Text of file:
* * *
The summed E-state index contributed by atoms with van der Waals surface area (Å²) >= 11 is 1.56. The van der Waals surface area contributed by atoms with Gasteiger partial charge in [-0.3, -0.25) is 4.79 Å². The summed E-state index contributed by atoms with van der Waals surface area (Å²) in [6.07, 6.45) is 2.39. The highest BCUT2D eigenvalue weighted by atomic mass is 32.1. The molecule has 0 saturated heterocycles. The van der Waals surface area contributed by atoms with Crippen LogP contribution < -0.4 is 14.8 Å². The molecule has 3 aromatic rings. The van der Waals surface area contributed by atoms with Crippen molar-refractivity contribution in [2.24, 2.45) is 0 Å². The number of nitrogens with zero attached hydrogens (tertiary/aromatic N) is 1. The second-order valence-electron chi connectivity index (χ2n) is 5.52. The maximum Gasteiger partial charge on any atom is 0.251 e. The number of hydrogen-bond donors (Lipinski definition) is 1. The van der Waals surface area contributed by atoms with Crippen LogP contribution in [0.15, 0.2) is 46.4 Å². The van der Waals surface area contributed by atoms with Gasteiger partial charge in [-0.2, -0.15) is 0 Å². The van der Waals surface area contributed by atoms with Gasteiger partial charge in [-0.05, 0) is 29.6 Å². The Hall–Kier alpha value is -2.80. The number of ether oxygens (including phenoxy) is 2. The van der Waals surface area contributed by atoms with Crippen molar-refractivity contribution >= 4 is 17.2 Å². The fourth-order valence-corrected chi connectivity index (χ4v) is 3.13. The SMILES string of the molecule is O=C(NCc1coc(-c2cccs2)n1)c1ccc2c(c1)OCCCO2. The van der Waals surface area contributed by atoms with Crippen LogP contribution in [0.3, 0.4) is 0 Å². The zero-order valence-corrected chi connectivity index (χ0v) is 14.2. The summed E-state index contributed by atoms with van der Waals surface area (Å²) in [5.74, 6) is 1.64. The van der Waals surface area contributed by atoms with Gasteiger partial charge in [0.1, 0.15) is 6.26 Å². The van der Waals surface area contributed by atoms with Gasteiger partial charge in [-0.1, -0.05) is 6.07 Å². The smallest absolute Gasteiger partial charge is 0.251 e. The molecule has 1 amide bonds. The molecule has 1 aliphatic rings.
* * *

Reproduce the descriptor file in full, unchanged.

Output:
The summed E-state index contributed by atoms with van der Waals surface area (Å²) >= 11 is 1.56. The van der Waals surface area contributed by atoms with Gasteiger partial charge in [-0.3, -0.25) is 4.79 Å². The summed E-state index contributed by atoms with van der Waals surface area (Å²) in [6.07, 6.45) is 2.39. The highest BCUT2D eigenvalue weighted by atomic mass is 32.1. The molecule has 0 saturated heterocycles. The van der Waals surface area contributed by atoms with Crippen LogP contribution < -0.4 is 14.8 Å². The molecule has 3 aromatic rings. The van der Waals surface area contributed by atoms with Crippen molar-refractivity contribution in [2.24, 2.45) is 0 Å². The number of nitrogens with zero attached hydrogens (tertiary/aromatic N) is 1. The second-order valence-electron chi connectivity index (χ2n) is 5.52. The maximum Gasteiger partial charge on any atom is 0.251 e. The number of hydrogen-bond donors (Lipinski definition) is 1. The van der Waals surface area contributed by atoms with Crippen LogP contribution in [0.15, 0.2) is 46.4 Å². The van der Waals surface area contributed by atoms with Gasteiger partial charge in [-0.2, -0.15) is 0 Å². The van der Waals surface area contributed by atoms with Gasteiger partial charge in [-0.05, 0) is 29.6 Å². The Hall–Kier alpha value is -2.80. The number of ether oxygens (including phenoxy) is 2. The van der Waals surface area contributed by atoms with Crippen molar-refractivity contribution >= 4 is 17.2 Å². The fourth-order valence-corrected chi connectivity index (χ4v) is 3.13. The SMILES string of the molecule is O=C(NCc1coc(-c2cccs2)n1)c1ccc2c(c1)OCCCO2. The van der Waals surface area contributed by atoms with Crippen LogP contribution in [0.3, 0.4) is 0 Å². The zero-order valence-corrected chi connectivity index (χ0v) is 14.2. The summed E-state index contributed by atoms with van der Waals surface area (Å²) in [5.74, 6) is 1.64. The van der Waals surface area contributed by atoms with Gasteiger partial charge in [0.1, 0.15) is 6.26 Å². The van der Waals surface area contributed by atoms with Gasteiger partial charge in [-0.1, -0.05) is 6.07 Å². The smallest absolute Gasteiger partial charge is 0.251 e. The molecule has 1 amide bonds. The molecule has 1 aliphatic rings.